1 1/2 cups (3 sticks) unsalted butter
2 tablespoons cocoa powder, Dutch-processed
1 1/4 cups (125 g) powdered sugar
1 teaspoon vanilla extract

Fill a pot with water, bring to a boil, and place a larger bowl filled with the chocolate over it. It will melt gently.Let the chocolate cool to lukewarm on the side. Meanwhile, beat the butter until completely smooth. Add cocoa powder and beat in. Sift the powdered sugar directly over the bowl and beat that in. Next, in goes the vanilla and the melted chocolate. Mix together, and place a crumb coating on the cake. Refrigerate or freeze the cake for 30 mins-1 hour. Then, add another coat of frosting.

I apologize for the awful photos. At least you can see what I did here. I scraped the sides of the cake because of the mousse peaking out of the cake layers. Once I evened out the sides, I was able to add a crumb coating of buttercream. After refrigerating the cake (and preferably the frosting as well), I added the second layer of buttercream.

If you want to do a lot of decorating with his frosting, I suggest making another half portion of this frosting or doubling it.

Espresso Ganache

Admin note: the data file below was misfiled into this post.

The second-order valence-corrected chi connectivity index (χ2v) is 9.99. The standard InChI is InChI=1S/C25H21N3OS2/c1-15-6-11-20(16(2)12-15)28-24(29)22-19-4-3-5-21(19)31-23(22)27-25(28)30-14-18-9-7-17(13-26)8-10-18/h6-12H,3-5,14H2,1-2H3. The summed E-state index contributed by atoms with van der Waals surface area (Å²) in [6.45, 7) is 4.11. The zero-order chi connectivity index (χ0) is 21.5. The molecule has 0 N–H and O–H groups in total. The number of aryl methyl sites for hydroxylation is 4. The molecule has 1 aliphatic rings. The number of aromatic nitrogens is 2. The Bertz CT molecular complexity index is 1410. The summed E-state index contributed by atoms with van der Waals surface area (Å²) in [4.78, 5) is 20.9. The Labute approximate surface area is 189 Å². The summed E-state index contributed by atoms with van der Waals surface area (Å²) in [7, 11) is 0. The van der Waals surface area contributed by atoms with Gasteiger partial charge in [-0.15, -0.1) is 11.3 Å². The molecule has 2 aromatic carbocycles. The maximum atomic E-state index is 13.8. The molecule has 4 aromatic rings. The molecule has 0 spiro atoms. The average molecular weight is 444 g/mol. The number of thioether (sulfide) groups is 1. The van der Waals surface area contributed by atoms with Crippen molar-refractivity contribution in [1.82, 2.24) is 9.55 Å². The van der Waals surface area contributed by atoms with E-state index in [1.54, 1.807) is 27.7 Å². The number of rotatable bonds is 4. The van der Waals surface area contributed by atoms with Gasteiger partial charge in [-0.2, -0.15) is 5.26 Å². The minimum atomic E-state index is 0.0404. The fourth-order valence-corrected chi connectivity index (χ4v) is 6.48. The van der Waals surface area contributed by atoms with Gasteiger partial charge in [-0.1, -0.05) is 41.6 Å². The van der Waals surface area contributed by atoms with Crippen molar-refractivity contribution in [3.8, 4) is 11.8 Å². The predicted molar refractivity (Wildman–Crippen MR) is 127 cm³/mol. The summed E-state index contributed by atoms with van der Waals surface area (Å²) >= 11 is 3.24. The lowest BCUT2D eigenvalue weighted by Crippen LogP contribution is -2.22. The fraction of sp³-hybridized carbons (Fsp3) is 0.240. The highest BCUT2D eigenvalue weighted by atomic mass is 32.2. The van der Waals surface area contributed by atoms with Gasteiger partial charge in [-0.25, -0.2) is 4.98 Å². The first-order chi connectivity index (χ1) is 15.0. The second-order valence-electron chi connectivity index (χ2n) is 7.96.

adapted from allrecipes.com and found here on my blog

1/2 cup heavy cream
4.5 ounces bittersweet chocolate, chopped (I used Guittard semi-sweet)
1-2 tsp espresso powder (optional)
1 Tbsp dark rum (I used vanilla extract instead)

Heat the cream in a small sauce pan over medium heat. Heat it up just BEFORE it boils. Place the cream over the bowl of chopped chocolate. Stir the mixture until smooth. Stir in the espresso powder and rum or vanilla extract. Allow the ganache to cool for about 15 minutes before pouring the mixture on top of the buttercream.

The process of making ganache.

Save the rest of the ganache for decorations (if you whip the ganache when it’s cold, you can pipe a beautiful decoration) or save it for something else.

I totally need to learn how to take photos that don’t include food and in low-light situations like this party. That is my next project…work on non-food photography. My party photos look awful and shaky. I realize now that I should have increased the ISO.
Copyright – Memoria James – http://www.mangiodasola.com

Memoria James